No one denies – at least openly – that racial profiling is bad practice. The question at hand, and one raised during a Senate committee hearing on civil and human rights earlier this week, is how to end it.
On Tuesday, April 17, the Subcommittee on the Constitution, Civil Rights and Human Rights listened to testimony from legislators, legal experts, law enforcement officials, and advocates expressing their views on the state of racial profiling in America.
The issue has taken on a heightened sense of urgency in the wake of the shooting death of 17-year-old African American Trayvon Martin by a neighborhood watch volunteer in Florida. The shooter, George Zimmerman – who is of Jewish and Hispanic descent – is now on trial for Martin's death.
Members of the committee debated the merits of The End Racial Profiling Act of 2011 – which supporters say would help strengthen ties between minority communities and law enforcement agencies that are supposed to serve them.
Opponents describe the bill, first introduced last October by Senator Benjamin Cardin (D-MD), as an insult to police officers everywhere.
Captain Frank Gale, with the Denver Sheriff's office, says the bill would only "make matters worse." The language, he argues, is "too broad" and calls for policies that are "in real life not practical."
Gale, who is the National Second Vice President with the Fraternal Order of Police, also took aim at the bill's financial consequences. The legislation, he says, "threatens to penalize local and state law enforcement agencies" by withholding federal funding unless these agencies comply with the requirements of the bill.
Those requirements include providing training to all officers on racial profiling issues, collecting racial and other sociological data in accordance with federal regulation, and establishing an independent audit program to ensure appropriate response to allegations of racial profiling.
"How can we fight the battle if we also propose to deny these funds to agencies that need them," asked Gale, "because they can't afford training or personnel to document allegations of racial profiling issues?"
Roger Clegg, President and General Counsel for the conservative think-tank Center for Equal Opportunity, echoes Gale's concerns.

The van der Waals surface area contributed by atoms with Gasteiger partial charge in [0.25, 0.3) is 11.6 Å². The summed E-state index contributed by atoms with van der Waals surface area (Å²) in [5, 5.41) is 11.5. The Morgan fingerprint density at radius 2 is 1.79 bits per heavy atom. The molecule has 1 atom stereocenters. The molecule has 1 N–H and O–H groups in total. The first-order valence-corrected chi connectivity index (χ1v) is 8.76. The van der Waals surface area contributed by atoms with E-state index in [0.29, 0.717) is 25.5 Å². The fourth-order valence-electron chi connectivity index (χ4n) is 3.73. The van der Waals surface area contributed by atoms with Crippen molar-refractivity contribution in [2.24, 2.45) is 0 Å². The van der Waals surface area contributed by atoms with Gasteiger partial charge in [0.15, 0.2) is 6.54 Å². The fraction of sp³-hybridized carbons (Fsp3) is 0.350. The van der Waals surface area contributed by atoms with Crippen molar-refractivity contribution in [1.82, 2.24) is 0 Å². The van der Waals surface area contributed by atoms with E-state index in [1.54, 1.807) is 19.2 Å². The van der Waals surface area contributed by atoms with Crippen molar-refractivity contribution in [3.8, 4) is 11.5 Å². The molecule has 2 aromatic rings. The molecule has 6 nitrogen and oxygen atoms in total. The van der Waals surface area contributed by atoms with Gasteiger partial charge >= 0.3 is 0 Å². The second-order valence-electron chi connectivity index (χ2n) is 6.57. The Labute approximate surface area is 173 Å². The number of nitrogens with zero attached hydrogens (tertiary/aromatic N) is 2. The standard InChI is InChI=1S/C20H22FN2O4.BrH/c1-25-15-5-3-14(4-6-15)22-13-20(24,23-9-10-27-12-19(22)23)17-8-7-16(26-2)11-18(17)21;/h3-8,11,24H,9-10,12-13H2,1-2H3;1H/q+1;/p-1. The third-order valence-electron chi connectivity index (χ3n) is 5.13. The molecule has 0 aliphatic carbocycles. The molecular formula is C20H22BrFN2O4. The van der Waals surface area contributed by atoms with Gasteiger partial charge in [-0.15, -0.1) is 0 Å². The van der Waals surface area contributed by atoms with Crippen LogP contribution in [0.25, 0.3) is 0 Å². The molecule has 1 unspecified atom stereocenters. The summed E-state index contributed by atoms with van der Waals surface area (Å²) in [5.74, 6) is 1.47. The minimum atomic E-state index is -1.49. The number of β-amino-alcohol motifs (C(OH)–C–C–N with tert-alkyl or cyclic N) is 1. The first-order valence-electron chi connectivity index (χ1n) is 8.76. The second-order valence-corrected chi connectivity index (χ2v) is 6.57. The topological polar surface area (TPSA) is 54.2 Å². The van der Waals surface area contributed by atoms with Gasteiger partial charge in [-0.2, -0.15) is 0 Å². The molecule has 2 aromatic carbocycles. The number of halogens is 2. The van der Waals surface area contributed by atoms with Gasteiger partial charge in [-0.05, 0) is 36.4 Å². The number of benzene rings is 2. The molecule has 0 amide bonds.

Claiming that the frequency of racial profiling is often "exaggerated," he urged committee members to exercise caution when analyzing related date. His later remarks caused a stir.
"I am opposed to profiling, particularly to profiling in the traditional law enforcement context where frequently it is African Americans who are the victims of that profiling," he said. "Nonetheless, I think we have to recognize that it's going to be tempting for the police and individuals to profile so long as a disproportionate amount of street crime is committed by African Americans."
Legal analysts and supporters of the bill argue Clegg's comment misses the point, which revolves not around street crime but around the need to build community trust.
"The issue is how we deploy our street officers in ways that are effective, fair, and carry out the most important ideals of our society," said University of Pittsburg Professor David Harris.
Rep. Frederica Wilson (D-Miami) spoke passionately about the treatment of minority youth, especially African American males, at the hands of law enforcement, referencing the Trayvon Martin case as a "textbook example of racial profiling."
"When my son learned how to drive, I bought him a cell phone because I knew he would be profiled… and he was," she said.
In Illinois, said U.S. Senator and Subcommittee member Richard Durbin (D-Ill.), "Hispanic motorists are two to four times more likely to be searched and African Americans are two to three more times as likely to be subject to consent searches than white motorists."
Pointing out that white motorists were "89 percent more likely than Hispanic motorists and 26 percent more likely than African American motorists to have contraband in their vehicles," the statistics around incidents of racial profiling "made no sense from a law enforcement" point of view, he added.
The debate has reignited a level of intensity around the topic of racial profiling that has not been seen since the days and months following the 9/11 terror attacks, when Muslim Americans across the country complained of being targeted for their religious and ethnic backgrounds.
Many who testified at this week's hearing argued that ensuring a strong relationship between Muslims and Law enforcement is critical, especially in the continued fight against homegrown terror. Most recently, an Associated Press series documented the New York Police Department's spying on the Muslim community.
Citing the scandal, Congresswoman Judy Chu (D,CA-32) reminded fellow lawmakers that "the only thing they were guilty of was practicing Islam."
Sen. Cardin ended the hearing by recognizing the differing viewpoints and stressing that at its core, the issue is one of "accountability."
"We serve the public," he said, and whether elected or appointed, "accountability has to be part of that service."
The debate around the bill, meanwhile, is expected to continue.